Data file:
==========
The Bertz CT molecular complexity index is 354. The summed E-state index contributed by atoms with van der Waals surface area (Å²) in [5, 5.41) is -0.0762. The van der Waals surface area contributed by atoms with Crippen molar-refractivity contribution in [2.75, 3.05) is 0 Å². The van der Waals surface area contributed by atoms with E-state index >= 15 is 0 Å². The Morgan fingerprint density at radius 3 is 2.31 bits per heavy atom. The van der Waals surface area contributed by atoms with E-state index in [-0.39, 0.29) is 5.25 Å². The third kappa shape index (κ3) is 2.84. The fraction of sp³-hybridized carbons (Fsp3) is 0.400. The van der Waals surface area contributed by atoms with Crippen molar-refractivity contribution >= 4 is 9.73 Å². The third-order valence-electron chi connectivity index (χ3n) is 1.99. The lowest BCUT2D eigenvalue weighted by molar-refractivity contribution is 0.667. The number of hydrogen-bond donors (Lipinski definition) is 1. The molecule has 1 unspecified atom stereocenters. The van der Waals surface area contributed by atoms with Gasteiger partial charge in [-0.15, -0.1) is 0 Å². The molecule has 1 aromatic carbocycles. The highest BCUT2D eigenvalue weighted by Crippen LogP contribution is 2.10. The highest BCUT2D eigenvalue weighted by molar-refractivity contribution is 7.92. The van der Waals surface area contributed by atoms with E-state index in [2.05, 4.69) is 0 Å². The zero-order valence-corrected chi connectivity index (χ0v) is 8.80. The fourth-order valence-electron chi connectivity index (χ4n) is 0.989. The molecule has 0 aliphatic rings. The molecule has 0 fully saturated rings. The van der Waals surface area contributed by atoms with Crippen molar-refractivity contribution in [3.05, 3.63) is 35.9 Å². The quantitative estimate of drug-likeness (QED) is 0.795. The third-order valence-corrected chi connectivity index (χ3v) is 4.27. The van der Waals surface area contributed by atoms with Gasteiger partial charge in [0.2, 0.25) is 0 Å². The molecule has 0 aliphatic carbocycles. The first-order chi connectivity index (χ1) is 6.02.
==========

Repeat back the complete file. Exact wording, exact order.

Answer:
The Bertz CT molecular complexity index is 354. The summed E-state index contributed by atoms with van der Waals surface area (Å²) in [5, 5.41) is -0.0762. The van der Waals surface area contributed by atoms with Crippen molar-refractivity contribution in [2.75, 3.05) is 0 Å². The van der Waals surface area contributed by atoms with E-state index >= 15 is 0 Å². The Morgan fingerprint density at radius 3 is 2.31 bits per heavy atom. The van der Waals surface area contributed by atoms with E-state index in [-0.39, 0.29) is 5.25 Å². The third kappa shape index (κ3) is 2.84. The fraction of sp³-hybridized carbons (Fsp3) is 0.400. The van der Waals surface area contributed by atoms with Crippen molar-refractivity contribution >= 4 is 9.73 Å². The third-order valence-electron chi connectivity index (χ3n) is 1.99. The lowest BCUT2D eigenvalue weighted by molar-refractivity contribution is 0.667. The number of hydrogen-bond donors (Lipinski definition) is 1. The molecule has 1 unspecified atom stereocenters. The van der Waals surface area contributed by atoms with Gasteiger partial charge in [-0.15, -0.1) is 0 Å². The molecule has 1 aromatic carbocycles. The highest BCUT2D eigenvalue weighted by Crippen LogP contribution is 2.10. The highest BCUT2D eigenvalue weighted by molar-refractivity contribution is 7.92. The van der Waals surface area contributed by atoms with E-state index in [2.05, 4.69) is 0 Å². The zero-order valence-corrected chi connectivity index (χ0v) is 8.80. The fourth-order valence-electron chi connectivity index (χ4n) is 0.989. The molecule has 0 aliphatic rings. The molecule has 0 fully saturated rings. The van der Waals surface area contributed by atoms with Crippen molar-refractivity contribution in [3.05, 3.63) is 35.9 Å². The quantitative estimate of drug-likeness (QED) is 0.795. The third-order valence-corrected chi connectivity index (χ3v) is 4.27. The van der Waals surface area contributed by atoms with Gasteiger partial charge in [0.2, 0.25) is 0 Å². The molecule has 0 aliphatic carbocycles. The first-order chi connectivity index (χ1) is 6.02.